The Scintilla Art Box Project’s rotation for this month features the work of Curator and Photographer Sherri Nienass Littlefield, a New York-based artist whose work in the project discusses street harassment. The project displays photos that are a part of Littlefield’s current series, “Calling Men,” that show various men who have ‘cat-called’ Littlefield in passing, typically on the street. Cat-calling is a form of gender-based street harassment that includes, but is not limited to, “unwanted comments, gestures, and actions forced on a stranger in a public place without their consent and is directed at them because of their actual or perceived sex, gender, gender expression or sexual orientation.”
This series shows connections to Littlefield’s previous “Shopping Series,” also pictured in the Fizz’s online supplement, that highlights the subjugation of women, femme, and female identifying individuals seen in shopping malls and other retail venues. Photos depicting mannequins, ‘bombshell-modeled’ window displays, shoppers, and store environments all exemplify the visual ways in which the viewer experiences this subjugation.
Both of Littlefield’s series address through the social practice of photography the situations in which society and culture, particularly in the United States, have placed women, femme, and female identifying individuals. These works show the confines and methods of gender and gender-based discrimination and harassment while analyzing those who are a producer or product of the system created.
Q: Tell us a little bit about your photo series featured in the Scintilla Art Box project?
A: "Calling Men is a series that has been on my mind for a few years.
As technology advanced, so did my comfort level of executing this project. Every woman I know has been cat called on the street at one point in her life. As a 32 year old woman today, I still experience inappropriate behavior from random men on the street who feel a need to call out to me, regardless of what I am wearing, doing or who I’m with. I’ve had unwelcome comments about my looks, body, race and husband shouted toward me. This would often become a comical affair, with my husband shouting back “Oh, thank you gentlemen!” or “Have some respect, that’s my wife, man!” I used to retaliate with “Does this ever work for you?” or “At what age did you decide you want to be the random guy calling out to women on the street?”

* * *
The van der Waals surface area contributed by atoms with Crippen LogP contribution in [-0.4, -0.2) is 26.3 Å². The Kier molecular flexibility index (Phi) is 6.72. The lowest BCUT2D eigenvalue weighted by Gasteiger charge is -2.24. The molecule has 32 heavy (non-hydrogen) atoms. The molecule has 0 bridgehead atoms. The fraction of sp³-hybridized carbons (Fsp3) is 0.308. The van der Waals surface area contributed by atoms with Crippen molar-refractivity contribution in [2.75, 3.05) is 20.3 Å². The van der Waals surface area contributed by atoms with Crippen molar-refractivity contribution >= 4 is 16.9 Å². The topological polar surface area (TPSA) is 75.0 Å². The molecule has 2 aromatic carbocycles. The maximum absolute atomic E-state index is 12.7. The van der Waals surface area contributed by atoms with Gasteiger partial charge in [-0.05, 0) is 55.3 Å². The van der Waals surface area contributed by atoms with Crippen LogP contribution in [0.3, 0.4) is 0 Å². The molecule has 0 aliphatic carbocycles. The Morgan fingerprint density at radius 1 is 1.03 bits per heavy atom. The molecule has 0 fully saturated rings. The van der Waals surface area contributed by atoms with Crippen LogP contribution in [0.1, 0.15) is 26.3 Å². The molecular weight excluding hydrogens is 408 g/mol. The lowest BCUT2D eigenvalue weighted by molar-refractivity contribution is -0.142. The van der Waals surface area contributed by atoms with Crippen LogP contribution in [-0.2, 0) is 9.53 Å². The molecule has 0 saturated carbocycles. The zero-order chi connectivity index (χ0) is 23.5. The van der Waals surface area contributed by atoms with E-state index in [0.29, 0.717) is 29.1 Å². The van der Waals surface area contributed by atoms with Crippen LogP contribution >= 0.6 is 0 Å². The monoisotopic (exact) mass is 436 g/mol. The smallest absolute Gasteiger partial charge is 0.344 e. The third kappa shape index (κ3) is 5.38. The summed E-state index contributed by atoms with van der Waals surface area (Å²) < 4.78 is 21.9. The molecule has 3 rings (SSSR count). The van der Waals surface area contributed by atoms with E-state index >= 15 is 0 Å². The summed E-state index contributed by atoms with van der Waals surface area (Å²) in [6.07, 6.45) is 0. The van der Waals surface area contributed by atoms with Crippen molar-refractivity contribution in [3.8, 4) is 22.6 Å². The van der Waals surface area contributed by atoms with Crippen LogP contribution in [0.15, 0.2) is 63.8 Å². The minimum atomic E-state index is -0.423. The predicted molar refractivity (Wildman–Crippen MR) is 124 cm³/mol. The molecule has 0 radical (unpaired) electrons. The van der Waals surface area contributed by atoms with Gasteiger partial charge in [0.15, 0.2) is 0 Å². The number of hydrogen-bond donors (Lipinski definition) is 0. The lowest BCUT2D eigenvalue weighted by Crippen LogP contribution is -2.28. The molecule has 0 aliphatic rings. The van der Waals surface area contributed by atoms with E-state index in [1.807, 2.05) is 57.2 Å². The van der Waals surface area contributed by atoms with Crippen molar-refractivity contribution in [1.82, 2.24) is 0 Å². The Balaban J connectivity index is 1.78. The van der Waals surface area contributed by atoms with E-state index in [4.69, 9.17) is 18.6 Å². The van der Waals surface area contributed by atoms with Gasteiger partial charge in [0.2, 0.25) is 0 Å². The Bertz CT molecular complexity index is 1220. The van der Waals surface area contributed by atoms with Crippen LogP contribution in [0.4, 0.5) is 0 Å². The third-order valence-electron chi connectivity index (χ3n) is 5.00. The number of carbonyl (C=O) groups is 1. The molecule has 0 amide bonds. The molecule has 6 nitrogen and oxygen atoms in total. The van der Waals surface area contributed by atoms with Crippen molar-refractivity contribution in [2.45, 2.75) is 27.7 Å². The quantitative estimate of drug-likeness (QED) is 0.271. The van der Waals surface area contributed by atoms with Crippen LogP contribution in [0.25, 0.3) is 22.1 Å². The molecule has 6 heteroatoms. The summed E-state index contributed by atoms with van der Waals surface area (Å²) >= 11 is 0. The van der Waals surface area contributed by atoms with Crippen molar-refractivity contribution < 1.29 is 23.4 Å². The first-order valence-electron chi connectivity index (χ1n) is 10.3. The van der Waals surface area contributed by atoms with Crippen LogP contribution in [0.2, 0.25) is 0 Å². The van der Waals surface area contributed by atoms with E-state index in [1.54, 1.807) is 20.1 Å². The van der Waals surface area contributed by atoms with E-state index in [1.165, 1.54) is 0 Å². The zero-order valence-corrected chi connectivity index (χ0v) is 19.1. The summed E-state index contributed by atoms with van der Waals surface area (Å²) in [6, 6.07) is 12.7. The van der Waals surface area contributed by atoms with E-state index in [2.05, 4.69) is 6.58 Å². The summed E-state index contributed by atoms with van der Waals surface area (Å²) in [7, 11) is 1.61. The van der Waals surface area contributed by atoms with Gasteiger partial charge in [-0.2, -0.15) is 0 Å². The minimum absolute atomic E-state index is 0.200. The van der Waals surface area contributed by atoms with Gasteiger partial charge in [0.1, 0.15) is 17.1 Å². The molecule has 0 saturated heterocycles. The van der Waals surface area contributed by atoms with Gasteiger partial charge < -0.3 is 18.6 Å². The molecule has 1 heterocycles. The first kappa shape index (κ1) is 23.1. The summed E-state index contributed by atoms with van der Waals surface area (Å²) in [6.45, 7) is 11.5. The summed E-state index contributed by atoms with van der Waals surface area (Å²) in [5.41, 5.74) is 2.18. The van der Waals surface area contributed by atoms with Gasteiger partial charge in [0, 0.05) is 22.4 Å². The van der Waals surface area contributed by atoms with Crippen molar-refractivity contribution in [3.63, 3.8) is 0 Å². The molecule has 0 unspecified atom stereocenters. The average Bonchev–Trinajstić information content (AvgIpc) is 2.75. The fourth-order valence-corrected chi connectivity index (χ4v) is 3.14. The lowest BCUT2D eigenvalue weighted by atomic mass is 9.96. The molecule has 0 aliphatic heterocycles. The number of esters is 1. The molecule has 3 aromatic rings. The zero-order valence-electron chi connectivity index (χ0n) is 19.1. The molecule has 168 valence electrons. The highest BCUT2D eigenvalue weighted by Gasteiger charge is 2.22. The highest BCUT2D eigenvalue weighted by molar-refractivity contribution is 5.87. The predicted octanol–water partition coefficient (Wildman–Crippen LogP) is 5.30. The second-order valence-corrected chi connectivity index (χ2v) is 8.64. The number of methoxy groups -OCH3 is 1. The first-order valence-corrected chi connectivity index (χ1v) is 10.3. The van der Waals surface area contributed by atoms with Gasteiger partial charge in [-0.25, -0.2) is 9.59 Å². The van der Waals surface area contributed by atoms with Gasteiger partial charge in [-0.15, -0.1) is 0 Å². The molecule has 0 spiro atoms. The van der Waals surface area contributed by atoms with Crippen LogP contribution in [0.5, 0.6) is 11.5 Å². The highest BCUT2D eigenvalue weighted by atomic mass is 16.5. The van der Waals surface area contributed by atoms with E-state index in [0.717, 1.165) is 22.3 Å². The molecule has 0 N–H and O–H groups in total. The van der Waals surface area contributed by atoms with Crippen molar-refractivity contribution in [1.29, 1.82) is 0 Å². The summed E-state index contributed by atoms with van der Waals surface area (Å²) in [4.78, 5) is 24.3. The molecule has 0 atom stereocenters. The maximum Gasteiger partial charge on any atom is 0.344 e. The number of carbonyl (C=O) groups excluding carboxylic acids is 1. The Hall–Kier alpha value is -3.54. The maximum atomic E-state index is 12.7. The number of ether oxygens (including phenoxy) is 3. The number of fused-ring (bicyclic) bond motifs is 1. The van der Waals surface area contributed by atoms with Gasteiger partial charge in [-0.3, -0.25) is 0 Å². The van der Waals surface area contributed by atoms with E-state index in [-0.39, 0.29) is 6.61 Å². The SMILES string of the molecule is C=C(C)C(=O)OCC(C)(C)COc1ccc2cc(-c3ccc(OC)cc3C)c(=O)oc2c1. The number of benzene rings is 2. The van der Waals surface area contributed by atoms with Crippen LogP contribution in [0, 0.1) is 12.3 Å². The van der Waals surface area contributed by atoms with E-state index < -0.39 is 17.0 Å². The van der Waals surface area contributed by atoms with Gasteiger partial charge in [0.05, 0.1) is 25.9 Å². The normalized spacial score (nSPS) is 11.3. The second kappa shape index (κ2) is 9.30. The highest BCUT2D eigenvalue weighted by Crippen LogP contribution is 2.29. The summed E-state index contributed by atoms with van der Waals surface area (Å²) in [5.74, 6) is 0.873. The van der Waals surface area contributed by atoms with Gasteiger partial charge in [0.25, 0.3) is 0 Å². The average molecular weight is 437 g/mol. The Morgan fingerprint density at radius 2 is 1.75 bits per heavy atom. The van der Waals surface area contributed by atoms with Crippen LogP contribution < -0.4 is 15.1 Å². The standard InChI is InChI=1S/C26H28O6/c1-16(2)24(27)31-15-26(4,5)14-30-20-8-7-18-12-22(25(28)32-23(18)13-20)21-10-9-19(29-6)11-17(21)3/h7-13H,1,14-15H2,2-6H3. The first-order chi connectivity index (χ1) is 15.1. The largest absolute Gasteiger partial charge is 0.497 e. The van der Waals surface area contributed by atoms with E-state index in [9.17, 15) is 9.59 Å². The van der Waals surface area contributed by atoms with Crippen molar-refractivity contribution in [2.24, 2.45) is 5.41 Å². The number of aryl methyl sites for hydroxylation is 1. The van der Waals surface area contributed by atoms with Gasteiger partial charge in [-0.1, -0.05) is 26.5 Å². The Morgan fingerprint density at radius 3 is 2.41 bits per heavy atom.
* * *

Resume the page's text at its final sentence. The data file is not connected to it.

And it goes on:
I’d like to acknowledge a few things about this project. I don’t know the background of these men and I understand the upbringing, current surroundings or lack of stability may influence their rowdy comments. I will not knowingly post images of a homeless or mentally ill person calling out because to me, there are larger issues at hand and it isn’t my place to further exploit that. I will never put myself in danger, and exercise caution in my decision making of whether or not I take a portrait. I do not incriminate people in innocent situations where flirtation is typically acceptable (clubs, bars, etc.) The portraits are specifically taken from random men on the streets."
Q: Do you feel that your work as an artist and photographer uses social practice in order to highlight current social topics?
A: "My calling men series definitely touches on the idea of cat calling. Sometimes I think today is rough, but I can’t imagine what women in the 60’s had to ensure in regards to harassment. I’ve made small projects about race and identity, but I’m aware that I come from a place of privilege, and I don’t aim to exploit others that don’t."
Q: How do you feel viewing these series of photographs in a rural town such as Hastings that differs compared to a large, metropolitan city?
A: "Every woman I know has been catcalled in her life, and I think the project will resonate with every woman who sees it. A lot of my friends outside of NYC think it’s something that happens in the city, but it happens everywhere."
Q: What impact do you feel the images serve in informing viewers on sexual harassment when displayed on a college campus?
A: "I think (and hope) that today, in 2019, young adults are more “woke” on what sexual harassment can be. I think of a specific image of a man asking me where I was going on an escalator — he may have thought he was being flirtatious, but I felt very intimidated and found myself wishing he would just turn around and stop talking to me."